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    February 15, 2021News Release

    Freedom of expression and discrimination: a fundamental question debated in the Supreme Court today

    Mike Ward does not have the right to use humour as an excuse to make comments that denigrate, humiliate and ridicule Jérémy Gabriel based on his disability or the means to palliate his disability today argued the Commission before the Supreme Court of Canada.

    Montréal, February 15, 2021 — Before the Supreme Court today, the Commission des droits de la personne et des droits de la jeunesse argued that Mike Ward does not have the right to use humour as an excuse to make comments that denigrate, humiliate and ridicule Jérémy Gabriel based on his disability or the means to palliate his disability. The Commission acknowledges that given his notoriety, Jeremy Gabriel exposes himself to criticism and satire, but this must be done with respect for his fundamental rights. The Commission therefore asks the Supreme Court to uphold the previous judgments of the Human Rights Tribunal (HRT) in 2016 and the Court of Appeal in 2019, which ordered Mike Ward to pay moral and punitive damages to Jérémy Gabriel.

    "It is important to underline some essential principles: there is no hierarchy between human rights and freedoms and no right is absolute. For the first time, conciliation between the right to equality and freedom of expression is raised. It is also the first time that the exercise of a fundamental right or freedom is invoked as an exemption to justify discriminatory infringement of a right. The Supreme Court's decision is therefore very important for our society," said Philippe-André Tessier, President of the Commission.

    To determine whether the discrimination suffered by Jérémy Gabriel could be justified by Mike Ward's freedom of expression, the Court of Appeal, as did the HRT, conducted a balancing exercise of the rights at issue. Its analysis is contextual, nuanced and reasoned, in the Commission's view. The Court of Appeal concluded that freedom of expression does not permit to say everything, even under the guise of humour, and that in this case, Mr. Ward could not invoke his freedom of expression to justify a discriminatory infringement of Jérémy's rights.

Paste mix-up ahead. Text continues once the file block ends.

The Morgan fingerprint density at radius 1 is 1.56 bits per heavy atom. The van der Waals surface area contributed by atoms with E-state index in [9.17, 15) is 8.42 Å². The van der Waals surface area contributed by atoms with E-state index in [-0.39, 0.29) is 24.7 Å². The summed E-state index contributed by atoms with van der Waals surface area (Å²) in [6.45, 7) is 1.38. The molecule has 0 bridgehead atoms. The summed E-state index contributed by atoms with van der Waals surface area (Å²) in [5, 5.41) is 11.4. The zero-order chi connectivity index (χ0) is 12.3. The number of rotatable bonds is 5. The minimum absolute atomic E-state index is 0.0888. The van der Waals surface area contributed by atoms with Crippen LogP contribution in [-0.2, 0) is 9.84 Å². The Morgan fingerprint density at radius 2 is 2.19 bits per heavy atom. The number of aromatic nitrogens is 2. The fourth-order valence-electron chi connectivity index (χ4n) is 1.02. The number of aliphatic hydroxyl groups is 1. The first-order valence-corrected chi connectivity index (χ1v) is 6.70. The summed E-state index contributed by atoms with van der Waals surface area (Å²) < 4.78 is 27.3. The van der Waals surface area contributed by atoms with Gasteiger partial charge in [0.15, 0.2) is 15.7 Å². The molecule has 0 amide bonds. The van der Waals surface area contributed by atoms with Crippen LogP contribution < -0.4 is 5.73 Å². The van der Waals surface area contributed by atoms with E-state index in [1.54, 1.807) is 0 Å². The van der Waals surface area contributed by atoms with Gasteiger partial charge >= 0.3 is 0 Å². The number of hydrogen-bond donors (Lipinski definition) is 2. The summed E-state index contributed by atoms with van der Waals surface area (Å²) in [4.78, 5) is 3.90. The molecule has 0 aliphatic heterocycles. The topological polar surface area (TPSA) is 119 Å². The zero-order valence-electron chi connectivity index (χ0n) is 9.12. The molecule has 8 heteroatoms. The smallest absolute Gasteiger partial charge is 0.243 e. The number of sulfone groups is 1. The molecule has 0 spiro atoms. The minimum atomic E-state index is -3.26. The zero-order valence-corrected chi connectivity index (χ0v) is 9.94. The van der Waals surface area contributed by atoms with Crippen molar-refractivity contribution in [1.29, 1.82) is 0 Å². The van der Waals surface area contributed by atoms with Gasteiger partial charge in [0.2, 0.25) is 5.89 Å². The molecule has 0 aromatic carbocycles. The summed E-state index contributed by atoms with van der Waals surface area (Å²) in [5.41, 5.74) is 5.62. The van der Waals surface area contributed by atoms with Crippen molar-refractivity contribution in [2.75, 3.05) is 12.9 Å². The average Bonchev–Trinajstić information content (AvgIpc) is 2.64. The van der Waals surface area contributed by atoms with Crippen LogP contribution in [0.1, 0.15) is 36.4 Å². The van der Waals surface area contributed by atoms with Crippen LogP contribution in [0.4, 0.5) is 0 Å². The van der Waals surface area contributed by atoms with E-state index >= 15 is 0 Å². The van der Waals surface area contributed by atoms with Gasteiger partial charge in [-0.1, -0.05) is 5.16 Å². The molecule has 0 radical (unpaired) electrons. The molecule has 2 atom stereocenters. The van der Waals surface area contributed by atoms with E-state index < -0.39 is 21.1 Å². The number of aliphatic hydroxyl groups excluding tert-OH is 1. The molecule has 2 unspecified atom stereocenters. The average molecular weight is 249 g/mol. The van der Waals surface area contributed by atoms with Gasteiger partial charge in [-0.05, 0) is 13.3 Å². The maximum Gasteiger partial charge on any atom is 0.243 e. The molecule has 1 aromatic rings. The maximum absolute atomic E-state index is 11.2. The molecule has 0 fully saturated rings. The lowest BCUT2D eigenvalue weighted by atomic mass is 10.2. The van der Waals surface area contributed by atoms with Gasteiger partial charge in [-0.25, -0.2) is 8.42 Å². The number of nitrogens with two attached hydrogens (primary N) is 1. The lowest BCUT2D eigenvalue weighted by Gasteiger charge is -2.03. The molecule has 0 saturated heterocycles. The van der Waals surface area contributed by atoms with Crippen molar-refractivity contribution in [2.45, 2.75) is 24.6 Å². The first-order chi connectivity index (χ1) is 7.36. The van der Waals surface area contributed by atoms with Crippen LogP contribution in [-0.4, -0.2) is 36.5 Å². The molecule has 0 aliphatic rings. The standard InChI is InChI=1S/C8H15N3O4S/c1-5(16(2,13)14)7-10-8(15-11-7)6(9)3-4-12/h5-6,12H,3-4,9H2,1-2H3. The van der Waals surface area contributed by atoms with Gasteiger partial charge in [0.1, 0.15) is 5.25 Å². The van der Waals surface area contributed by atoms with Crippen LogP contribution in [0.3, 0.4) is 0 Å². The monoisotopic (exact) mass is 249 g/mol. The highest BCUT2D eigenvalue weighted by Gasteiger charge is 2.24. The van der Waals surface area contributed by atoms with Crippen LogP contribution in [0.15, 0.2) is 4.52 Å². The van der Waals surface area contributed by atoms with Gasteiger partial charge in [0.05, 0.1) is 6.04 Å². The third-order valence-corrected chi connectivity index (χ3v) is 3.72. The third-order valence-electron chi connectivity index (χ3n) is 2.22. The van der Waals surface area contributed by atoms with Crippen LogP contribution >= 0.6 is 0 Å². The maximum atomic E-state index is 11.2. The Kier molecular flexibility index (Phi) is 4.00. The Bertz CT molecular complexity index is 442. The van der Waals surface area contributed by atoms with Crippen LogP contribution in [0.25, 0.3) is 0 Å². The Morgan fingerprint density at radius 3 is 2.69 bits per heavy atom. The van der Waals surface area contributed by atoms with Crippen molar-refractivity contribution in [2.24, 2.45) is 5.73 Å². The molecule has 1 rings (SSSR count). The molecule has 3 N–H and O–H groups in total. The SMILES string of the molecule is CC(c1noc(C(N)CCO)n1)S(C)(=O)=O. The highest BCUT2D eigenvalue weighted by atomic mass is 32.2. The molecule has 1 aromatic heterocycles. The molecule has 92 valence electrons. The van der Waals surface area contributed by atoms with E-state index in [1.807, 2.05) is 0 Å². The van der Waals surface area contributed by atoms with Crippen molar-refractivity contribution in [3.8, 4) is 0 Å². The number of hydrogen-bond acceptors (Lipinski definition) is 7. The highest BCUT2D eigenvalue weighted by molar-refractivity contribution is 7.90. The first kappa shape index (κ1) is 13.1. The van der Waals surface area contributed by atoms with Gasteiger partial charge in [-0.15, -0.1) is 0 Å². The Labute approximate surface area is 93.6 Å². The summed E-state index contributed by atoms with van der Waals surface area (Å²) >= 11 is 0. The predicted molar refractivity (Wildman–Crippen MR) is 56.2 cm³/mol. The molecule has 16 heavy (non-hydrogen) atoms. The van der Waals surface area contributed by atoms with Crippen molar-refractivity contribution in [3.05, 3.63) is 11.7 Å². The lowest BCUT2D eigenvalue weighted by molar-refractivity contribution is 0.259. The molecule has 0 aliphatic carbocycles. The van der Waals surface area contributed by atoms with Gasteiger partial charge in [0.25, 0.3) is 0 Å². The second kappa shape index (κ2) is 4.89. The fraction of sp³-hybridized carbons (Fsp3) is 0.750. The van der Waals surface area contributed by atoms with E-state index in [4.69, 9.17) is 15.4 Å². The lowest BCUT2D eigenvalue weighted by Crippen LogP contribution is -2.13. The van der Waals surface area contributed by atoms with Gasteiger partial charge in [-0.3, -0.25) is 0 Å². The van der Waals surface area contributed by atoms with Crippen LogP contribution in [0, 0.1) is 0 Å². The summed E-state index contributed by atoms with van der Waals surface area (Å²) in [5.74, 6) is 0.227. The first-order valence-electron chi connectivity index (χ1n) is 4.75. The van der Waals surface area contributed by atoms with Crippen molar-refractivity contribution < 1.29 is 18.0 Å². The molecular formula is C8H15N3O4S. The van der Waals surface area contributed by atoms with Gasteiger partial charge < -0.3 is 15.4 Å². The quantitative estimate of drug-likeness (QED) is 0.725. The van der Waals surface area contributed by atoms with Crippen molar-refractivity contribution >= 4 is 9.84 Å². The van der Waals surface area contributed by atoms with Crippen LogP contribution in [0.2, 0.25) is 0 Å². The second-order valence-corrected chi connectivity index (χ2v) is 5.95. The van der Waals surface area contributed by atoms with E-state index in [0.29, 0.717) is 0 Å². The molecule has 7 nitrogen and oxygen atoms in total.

The Commission also points out that effect is what matters when analysing discrimination, not intent. The Court of Appeal did not base its analysis on Mike Ward's intention while saying his controversial remarks, but on the harmful effect his words and their wide public dissemination had on Jérémy's dignity and reputation, and on the link between that effect and the teenager's disability.

    According to the Commission, the same scenario happening in a schoolyard could have been considered a bullying situation. The fact that it took place on a public stage does not give it legitimacy and, above all, does not diminish, on the contrary, the prejudicial effect on the teenager who is the object of the bullying.

    The HRT's nuanced analysis of the circumstances only minimally limits Mike Ward's freedom of expression. Indeed, only a few "jokes" and excerpts from numbers and videos have been identified as discriminatory and open to reparation for the harm caused. As the Court of Appeal stated, "Mr. Ward could very well have conveyed his message and even included Mr. Gabriel in it without his comments undermining his dignity and reputation".

    The Commission des droits de la personne et des droits de la jeunesse (Human Rights and Youth Commission) ensures the promotion and respect of the principles set out in the Québec Charter of Human Rights and Freedoms. It also ensures that the interests of children are protected and that their rights recognized in the Youth Protection Act are respected and promoted. In addition, the Commission oversees compliance with the Act respecting Equal Access to Employment in Public Bodies.


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    Contact:
    Meissoon Azzaria
    438 622-3652
    meissoon.azzaria@cdpdj.qc.ca